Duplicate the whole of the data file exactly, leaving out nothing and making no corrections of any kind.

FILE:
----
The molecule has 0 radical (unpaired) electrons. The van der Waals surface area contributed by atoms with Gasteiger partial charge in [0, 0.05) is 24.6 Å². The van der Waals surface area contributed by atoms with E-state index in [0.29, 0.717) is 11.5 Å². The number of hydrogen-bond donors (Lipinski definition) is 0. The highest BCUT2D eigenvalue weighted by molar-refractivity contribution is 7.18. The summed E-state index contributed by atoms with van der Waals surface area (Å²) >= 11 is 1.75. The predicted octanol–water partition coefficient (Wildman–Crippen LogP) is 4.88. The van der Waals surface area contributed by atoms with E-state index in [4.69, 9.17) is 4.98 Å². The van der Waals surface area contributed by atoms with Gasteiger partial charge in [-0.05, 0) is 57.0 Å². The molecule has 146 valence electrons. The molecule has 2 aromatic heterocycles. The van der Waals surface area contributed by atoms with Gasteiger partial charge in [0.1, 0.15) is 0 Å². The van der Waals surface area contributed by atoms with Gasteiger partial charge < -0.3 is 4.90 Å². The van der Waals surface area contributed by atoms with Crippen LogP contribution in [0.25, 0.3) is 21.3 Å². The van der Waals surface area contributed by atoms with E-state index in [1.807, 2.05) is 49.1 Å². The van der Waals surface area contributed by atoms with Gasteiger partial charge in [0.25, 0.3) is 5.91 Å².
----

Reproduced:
The molecule has 0 radical (unpaired) electrons. The van der Waals surface area contributed by atoms with Gasteiger partial charge in [0, 0.05) is 24.6 Å². The van der Waals surface area contributed by atoms with E-state index in [0.29, 0.717) is 11.5 Å². The number of hydrogen-bond donors (Lipinski definition) is 0. The highest BCUT2D eigenvalue weighted by molar-refractivity contribution is 7.18. The summed E-state index contributed by atoms with van der Waals surface area (Å²) >= 11 is 1.75. The predicted octanol–water partition coefficient (Wildman–Crippen LogP) is 4.88. The van der Waals surface area contributed by atoms with E-state index in [4.69, 9.17) is 4.98 Å². The van der Waals surface area contributed by atoms with Gasteiger partial charge in [-0.05, 0) is 57.0 Å². The molecule has 146 valence electrons. The molecule has 2 aromatic heterocycles. The van der Waals surface area contributed by atoms with Gasteiger partial charge in [0.1, 0.15) is 0 Å². The van der Waals surface area contributed by atoms with Gasteiger partial charge < -0.3 is 4.90 Å². The van der Waals surface area contributed by atoms with Crippen LogP contribution in [0.25, 0.3) is 21.3 Å². The van der Waals surface area contributed by atoms with E-state index in [1.807, 2.05) is 49.1 Å². The van der Waals surface area contributed by atoms with Gasteiger partial charge in [0.25, 0.3) is 5.91 Å².